Ruby’s Object#tap IS AWESOME

Oops….

s/IS AWESOME/considered harmful/

Much better.

This is exactly why Ruby gets to be too much for big projects that require long-term maintenance. This insane need to reduce lines of code. It’s beyond an obsession, it’s become a primal urge that Ruby devs can’t fight. Somewhere along the lines, the Ruby goal of “elegance” turned into “magic”.

What is Object#tap? It’s a way to type less code. Just like 90% of the extraneous bullshit in Ruby.

You tap an object to get a block with said object passed in, and where the object is returned from the block.

# Turn this terribly ugly example code...
def thing(data, input)
  data[:foo] = "bar"
  data.process(input)
  return data
end

# Into this beautiful one-liner
def beautiful_thing(data, input)
  return data.tap {|d| d[:foo] = "bar"}.tap{|d| d.process(input)}
end

I dunno, man. To me that just seems like a lovely way to make your code look like shit… all in the name of saving a few lines of more clear, explicit code.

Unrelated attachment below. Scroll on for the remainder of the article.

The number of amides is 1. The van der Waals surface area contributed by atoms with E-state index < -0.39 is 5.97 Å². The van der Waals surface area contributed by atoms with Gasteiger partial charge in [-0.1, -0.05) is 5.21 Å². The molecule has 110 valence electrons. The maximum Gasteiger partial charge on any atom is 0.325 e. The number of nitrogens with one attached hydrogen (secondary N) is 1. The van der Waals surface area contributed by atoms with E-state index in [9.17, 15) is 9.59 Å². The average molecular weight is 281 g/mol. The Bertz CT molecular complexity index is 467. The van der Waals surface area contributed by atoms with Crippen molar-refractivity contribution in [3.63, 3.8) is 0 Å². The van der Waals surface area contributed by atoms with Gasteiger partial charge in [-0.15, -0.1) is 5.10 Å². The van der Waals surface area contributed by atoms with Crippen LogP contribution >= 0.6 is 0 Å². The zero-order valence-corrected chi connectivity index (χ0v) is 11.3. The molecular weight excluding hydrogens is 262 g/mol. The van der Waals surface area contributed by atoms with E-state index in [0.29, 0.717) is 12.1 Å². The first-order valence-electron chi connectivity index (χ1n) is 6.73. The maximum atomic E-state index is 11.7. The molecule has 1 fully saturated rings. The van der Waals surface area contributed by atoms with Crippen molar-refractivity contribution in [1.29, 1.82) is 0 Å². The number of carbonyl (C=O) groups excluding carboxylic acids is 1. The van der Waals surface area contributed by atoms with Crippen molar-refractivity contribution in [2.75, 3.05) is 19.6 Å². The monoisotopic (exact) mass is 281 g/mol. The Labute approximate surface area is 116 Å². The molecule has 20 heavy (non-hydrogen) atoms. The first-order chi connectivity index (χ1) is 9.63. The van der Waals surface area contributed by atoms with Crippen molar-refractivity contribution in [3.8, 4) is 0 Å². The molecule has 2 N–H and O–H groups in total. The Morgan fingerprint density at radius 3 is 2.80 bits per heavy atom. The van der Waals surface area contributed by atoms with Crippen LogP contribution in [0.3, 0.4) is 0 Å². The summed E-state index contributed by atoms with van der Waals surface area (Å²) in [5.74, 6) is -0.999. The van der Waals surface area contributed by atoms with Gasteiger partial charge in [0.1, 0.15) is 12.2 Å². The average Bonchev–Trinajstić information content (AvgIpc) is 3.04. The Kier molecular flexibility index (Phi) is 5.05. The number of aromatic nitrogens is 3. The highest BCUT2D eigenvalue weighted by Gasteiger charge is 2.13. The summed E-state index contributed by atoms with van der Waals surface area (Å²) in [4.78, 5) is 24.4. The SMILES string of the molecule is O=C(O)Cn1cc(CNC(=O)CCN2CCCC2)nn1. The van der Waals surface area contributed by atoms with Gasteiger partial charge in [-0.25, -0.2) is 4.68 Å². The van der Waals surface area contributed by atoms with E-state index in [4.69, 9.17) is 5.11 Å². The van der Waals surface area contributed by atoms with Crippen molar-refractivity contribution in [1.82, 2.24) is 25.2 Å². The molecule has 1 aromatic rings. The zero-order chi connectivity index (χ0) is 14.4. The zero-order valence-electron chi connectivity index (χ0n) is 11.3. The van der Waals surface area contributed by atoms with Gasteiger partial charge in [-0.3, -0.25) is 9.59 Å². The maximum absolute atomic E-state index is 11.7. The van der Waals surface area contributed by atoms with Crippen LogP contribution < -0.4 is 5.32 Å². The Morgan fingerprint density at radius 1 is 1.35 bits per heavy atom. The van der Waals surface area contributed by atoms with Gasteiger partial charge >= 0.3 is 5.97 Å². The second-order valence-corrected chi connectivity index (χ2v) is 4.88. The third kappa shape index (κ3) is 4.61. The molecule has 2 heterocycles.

2 Replies to “Ruby’s Object#tap IS AWESOME”

  1. I feel that way with many of the newer additions to ruby anyway, not only tap.

    Good thing is that I can ignore them.

    Frozen strings by default on the other hand, now THAT is really something that annoys me to no ends. To force me to rewrite all my old code, to permanently switch away from something I used for +10 years… nah. I can already see this being the dealbreaker for me. Unfortunately, there aren’t enough languages like ruby out there …

    1. Ignoring is easy when it’s your own code – and I still somewhat enjoy Ruby for small personal projects. But when working with a team where “do everything the latest cool way in as few lines as possible” is the mantra, it’s actually sometimes a necessary evil to learn the stuff I’d rather just pretend never happened.

      Haven’t been bitten by frozen strings, but then I tend to avoid Ruby whenever possible these days :( I find Python obnoxious in many ways, but I do prefer the general community belief that magic should be kept at a minimum, and code should be readable above all other concerns.

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